I WENT on a demo last Friday, the first time I had done so. It was never intended to be a VERY public protest; more peaceful than vengeful or malignant.

But the reaction it triggered was astonishing. I still can't believe it.

Unlike others held across the UK in recent weeks, this had nothing to do with war in Iraq. It was trying to persuade a group of major businesses to share some of their enormous profits with another whose raw material they use without paying a great deal for it. I will explain.

I am chairman of the Belle Vue Greyhound Owners and Breeders Association. I have bred and raced dogs at the Manchester venue for 13 years, had a fair amount of success and a lot of fun.

Owners buy or breed greyhounds and pay to have them professionally trained. In the last few years they have become increasingly disenchanted with the way track promoters and major bookmakers view this arrangement.

A grandly-named New Deal has been proposed to ensure owners, trainers, kennel staff and greyhound welfare get a bigger slice of the cake, which represents bookmakers' profits. It isn't having much effect.

A sizeable chunk of televised racing in betting shops comes from greyhound tracks around the country. The demo I attended was staged at Monmore in the Midlands, owned and operated by one of the bookmakers whom we believe don't pay enough for using our dogs to boost their revenue.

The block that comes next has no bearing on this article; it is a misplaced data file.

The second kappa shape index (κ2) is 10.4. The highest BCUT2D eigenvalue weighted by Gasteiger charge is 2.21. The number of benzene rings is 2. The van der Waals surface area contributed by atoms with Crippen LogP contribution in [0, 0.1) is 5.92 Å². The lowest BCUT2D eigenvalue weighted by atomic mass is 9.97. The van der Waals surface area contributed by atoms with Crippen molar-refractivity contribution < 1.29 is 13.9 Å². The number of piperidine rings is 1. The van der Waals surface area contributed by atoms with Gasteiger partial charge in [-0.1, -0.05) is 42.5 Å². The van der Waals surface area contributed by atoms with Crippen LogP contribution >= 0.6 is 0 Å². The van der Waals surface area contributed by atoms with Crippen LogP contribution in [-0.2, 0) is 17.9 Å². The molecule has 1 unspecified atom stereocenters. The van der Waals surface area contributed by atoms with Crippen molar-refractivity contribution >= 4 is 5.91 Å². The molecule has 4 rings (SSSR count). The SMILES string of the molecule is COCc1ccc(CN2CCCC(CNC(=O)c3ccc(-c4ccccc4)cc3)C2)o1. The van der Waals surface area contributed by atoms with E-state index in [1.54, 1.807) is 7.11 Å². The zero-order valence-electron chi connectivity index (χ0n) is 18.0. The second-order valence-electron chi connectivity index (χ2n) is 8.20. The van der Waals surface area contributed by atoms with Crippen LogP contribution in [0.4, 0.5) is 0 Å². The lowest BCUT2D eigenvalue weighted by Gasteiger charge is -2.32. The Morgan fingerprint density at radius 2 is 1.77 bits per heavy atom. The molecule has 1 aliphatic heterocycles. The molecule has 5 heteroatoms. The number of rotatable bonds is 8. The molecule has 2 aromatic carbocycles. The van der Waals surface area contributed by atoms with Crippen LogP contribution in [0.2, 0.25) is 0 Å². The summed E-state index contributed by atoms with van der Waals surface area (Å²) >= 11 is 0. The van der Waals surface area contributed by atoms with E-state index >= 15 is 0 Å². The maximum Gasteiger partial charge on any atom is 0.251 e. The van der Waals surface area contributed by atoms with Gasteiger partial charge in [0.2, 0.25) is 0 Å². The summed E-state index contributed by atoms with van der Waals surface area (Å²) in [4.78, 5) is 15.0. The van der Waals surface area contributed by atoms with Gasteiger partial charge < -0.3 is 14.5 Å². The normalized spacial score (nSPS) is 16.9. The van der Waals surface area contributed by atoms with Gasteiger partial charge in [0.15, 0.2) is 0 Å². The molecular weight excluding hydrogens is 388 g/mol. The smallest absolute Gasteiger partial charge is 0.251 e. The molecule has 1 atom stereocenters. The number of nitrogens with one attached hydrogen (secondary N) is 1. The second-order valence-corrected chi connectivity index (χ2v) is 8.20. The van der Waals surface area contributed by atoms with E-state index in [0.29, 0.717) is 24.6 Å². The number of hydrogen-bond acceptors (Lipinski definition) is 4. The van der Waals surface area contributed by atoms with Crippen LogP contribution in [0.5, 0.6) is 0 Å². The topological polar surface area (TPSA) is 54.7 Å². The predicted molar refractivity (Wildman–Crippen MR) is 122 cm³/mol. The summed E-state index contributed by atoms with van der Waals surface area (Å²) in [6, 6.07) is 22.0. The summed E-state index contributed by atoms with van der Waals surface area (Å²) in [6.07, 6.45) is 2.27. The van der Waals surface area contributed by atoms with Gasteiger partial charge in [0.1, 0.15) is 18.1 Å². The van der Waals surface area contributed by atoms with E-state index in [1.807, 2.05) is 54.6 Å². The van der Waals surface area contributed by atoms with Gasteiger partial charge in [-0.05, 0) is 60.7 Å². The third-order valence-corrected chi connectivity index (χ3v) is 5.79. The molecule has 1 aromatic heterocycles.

A party travelled from Belle Vue. Others came from tracks around Britain. There couldn't have been more than 50 or 60 of us, yet the reaction from Monmore and West Midlands Police indicated that they believed the place was about to be besieged by a mob from Rent-a-Thug, hired to get their point across with baseball bats, house bricks and petrol bombs.

The track management enlisted the help of a security firm who sent a convoy of beefy bouncers. The local peelers turned out in force with cars, vans, dogs, and a female commander who appeared to be loving every minute. Fully kitted in protective clothing and wired up with ear pieces and radio mike, she marched purposefully up and down the road, passing orders to the troops and eyeballing the posse of protesters. I'm from an era where bobbies were always male and find women police difficult to accept, which won't endear me to the feminist movement. Forgive me ladies. I'm an OAP. But one thing's for certain, I most definitely wouldn't have argued with that particular officer.

It rained almost solidly during the three or so hours we were at Monmore and by the end we looked a sorry lot, soaked and frozen. But we stuck it out to the bitter end to get our message across.

I asked one of the security guards if we mixed bunch of mostly grandparents look like thugs. He simply mumbled and turned away. I don't think it was the most eventful morning he had spent.

Other similar protests will follow. Someone was spotted taking photos of the demonstrators, possibly to get us blacklisted by bookmakers. I hope so. It could save me a few quid.